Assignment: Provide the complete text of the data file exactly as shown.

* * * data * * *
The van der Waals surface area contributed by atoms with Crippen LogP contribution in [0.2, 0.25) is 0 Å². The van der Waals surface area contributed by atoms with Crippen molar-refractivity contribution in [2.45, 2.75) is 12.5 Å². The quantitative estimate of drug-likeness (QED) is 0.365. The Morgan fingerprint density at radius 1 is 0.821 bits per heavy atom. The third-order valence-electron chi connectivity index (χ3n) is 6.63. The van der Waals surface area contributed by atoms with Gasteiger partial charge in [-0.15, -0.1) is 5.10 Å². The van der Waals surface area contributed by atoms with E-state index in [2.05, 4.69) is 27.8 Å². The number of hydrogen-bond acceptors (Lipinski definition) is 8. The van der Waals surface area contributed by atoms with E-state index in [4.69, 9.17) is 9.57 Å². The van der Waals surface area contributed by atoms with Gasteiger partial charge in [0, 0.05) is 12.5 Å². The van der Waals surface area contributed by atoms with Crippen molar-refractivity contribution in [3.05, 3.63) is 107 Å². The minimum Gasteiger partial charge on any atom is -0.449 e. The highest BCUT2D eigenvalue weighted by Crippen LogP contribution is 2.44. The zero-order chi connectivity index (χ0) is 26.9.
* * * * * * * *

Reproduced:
The van der Waals surface area contributed by atoms with Crippen LogP contribution in [0.2, 0.25) is 0 Å². The van der Waals surface area contributed by atoms with Crippen molar-refractivity contribution in [2.45, 2.75) is 12.5 Å². The quantitative estimate of drug-likeness (QED) is 0.365. The Morgan fingerprint density at radius 1 is 0.821 bits per heavy atom. The third-order valence-electron chi connectivity index (χ3n) is 6.63. The van der Waals surface area contributed by atoms with Gasteiger partial charge in [-0.15, -0.1) is 5.10 Å². The van der Waals surface area contributed by atoms with E-state index in [2.05, 4.69) is 27.8 Å². The number of hydrogen-bond acceptors (Lipinski definition) is 8. The van der Waals surface area contributed by atoms with E-state index in [4.69, 9.17) is 9.57 Å². The van der Waals surface area contributed by atoms with Gasteiger partial charge in [0, 0.05) is 12.5 Å². The van der Waals surface area contributed by atoms with Crippen molar-refractivity contribution in [3.05, 3.63) is 107 Å². The minimum Gasteiger partial charge on any atom is -0.449 e. The highest BCUT2D eigenvalue weighted by Crippen LogP contribution is 2.44. The zero-order chi connectivity index (χ0) is 26.9.